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Step into Summer Palace and you’ll know immediately what the Chinese consider to be lucky colours. Gold wallpaper, gold-painted carved wooden screens, gold picture frames, red chairs and red lattice panels dominate. There’s a swirl of blue carpet and grand chandeliers in this tiered and ornate jewel box inspired by the actual palace in Beijing. Tables are well spaced, noise levels pleasant and a lack of natural light is made up for by bright golden lighting. The crowd is mostly well-heeled local families on our visit, though its location in Admiralty makes it a popular business choice, especially during lunchtimes.
With nearly 25 years under his toque at Island Shangri-La and its sister Kowloon property, most of it as Executive Chinese Chef, Ip Chi Cheung has been a standard bearer for traditional Cantonese cooking in Hong Kong, eschewing fads and perfecting classics. Sliced barbecued suckling pig is textbook, the meat white and moist, separated from the lightest crackling by a layer of steamed bread. You could almost believe it’s good for you. Soya chicken marinated in rose wine is tender, the sauce adding depth of flavour, though the barbecued pork with honey sauce was dry and chewy. Sprigs of curly parsley accompanied many dishes, a garnish that should be retired and left to grow in peace. Faring better was the lobster wanton soup with porcini, served in a steaming hot superior soup, allowing the chicken stock to shine. The presence of the lobster and porcini, however, was barely discernible. Our favourite dishes of the evening were pan-fried vermicelli with prawns, a gloopy-looking pile of noodles that turned out to be a crispy, slightly chewy and absolutely delicious, and deep-fried chicken wing stuffed with crab meat and onion, a glossy baton of poultry encasing shreds of sweet shellfish that’s devoured in a fraction of the time it takes to prepare. Dessert was chilled mango pudding that glowed orange, topped with an unnecessary glacé cherry.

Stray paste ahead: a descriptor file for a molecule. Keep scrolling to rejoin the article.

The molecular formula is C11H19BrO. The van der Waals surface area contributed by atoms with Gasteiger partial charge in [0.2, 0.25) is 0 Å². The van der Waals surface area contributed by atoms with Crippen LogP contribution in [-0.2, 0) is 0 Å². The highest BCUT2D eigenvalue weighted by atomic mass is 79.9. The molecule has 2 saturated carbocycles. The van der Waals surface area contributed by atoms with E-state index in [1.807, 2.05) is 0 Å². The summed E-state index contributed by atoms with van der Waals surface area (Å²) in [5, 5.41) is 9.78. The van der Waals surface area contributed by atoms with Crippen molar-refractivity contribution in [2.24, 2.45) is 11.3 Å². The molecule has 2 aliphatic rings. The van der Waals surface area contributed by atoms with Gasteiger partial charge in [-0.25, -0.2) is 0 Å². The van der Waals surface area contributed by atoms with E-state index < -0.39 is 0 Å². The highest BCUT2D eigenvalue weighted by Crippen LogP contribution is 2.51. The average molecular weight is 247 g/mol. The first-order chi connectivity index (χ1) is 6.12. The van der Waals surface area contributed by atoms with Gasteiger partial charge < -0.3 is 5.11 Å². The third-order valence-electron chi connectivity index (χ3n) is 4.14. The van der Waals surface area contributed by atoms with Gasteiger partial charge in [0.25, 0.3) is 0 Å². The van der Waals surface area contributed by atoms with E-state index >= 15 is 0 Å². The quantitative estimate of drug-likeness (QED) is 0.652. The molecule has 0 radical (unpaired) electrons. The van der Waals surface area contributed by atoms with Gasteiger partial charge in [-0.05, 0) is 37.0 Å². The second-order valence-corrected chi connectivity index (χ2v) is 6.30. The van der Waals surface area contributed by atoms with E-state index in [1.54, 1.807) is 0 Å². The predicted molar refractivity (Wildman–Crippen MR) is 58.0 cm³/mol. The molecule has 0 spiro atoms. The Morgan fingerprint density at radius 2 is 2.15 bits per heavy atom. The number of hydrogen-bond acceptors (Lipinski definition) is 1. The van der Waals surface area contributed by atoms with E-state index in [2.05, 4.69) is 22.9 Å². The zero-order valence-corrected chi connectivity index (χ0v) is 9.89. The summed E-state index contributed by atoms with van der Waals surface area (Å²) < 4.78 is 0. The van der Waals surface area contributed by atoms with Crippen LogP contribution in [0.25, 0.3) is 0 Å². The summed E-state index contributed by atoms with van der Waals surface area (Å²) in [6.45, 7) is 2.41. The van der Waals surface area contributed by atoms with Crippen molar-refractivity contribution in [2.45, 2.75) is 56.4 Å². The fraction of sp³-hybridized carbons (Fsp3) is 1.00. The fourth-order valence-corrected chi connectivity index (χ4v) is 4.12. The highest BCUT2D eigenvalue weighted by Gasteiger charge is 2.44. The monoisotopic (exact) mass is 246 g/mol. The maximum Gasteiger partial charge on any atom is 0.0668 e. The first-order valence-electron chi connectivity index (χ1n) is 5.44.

As befits a high-end Cantonese eatery, premium teas are offered. A decent selection of big name, big ticket champagne and mostly French wine is available, several by the glass, with most bottles well over $700. Oenophiles can also order from the extensive wine list from Petrus, the hotel’s French fine dining restaurant.
The biggest surprise and let down of the evening was the service, which was lacklustre at best and inflexible at worst. We ordered the set menu and no substitutions would be countenanced. Dishes came out too quickly and sometimes piled up on the table – requests to slow down were ignored. Getting the attention of staff was difficult at times.
A substantial meal for two including a glass of house wine each starts at about $700, which is very reasonable for the quality of the food